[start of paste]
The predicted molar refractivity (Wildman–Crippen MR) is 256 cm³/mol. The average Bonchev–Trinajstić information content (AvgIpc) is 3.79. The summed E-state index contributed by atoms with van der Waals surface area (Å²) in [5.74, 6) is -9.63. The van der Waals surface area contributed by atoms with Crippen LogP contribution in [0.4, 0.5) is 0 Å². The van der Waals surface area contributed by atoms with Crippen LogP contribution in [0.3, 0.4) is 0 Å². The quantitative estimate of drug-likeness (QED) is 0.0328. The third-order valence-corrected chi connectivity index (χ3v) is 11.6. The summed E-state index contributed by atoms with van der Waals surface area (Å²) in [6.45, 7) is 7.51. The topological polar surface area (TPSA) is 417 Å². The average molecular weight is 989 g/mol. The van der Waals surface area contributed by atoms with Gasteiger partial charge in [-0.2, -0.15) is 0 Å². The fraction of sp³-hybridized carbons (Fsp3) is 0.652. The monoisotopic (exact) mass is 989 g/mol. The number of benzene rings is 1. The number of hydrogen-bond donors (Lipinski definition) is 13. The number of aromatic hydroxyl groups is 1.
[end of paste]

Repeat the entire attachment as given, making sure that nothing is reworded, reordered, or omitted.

The predicted molar refractivity (Wildman–Crippen MR) is 256 cm³/mol. The average Bonchev–Trinajstić information content (AvgIpc) is 3.79. The summed E-state index contributed by atoms with van der Waals surface area (Å²) in [5.74, 6) is -9.63. The van der Waals surface area contributed by atoms with Crippen LogP contribution in [0.4, 0.5) is 0 Å². The van der Waals surface area contributed by atoms with Crippen LogP contribution in [0.3, 0.4) is 0 Å². The quantitative estimate of drug-likeness (QED) is 0.0328. The third-order valence-corrected chi connectivity index (χ3v) is 11.6. The summed E-state index contributed by atoms with van der Waals surface area (Å²) in [6.45, 7) is 7.51. The topological polar surface area (TPSA) is 417 Å². The average molecular weight is 989 g/mol. The van der Waals surface area contributed by atoms with Gasteiger partial charge in [-0.2, -0.15) is 0 Å². The fraction of sp³-hybridized carbons (Fsp3) is 0.652. The monoisotopic (exact) mass is 989 g/mol. The number of benzene rings is 1. The number of hydrogen-bond donors (Lipinski definition) is 13. The number of aromatic hydroxyl groups is 1.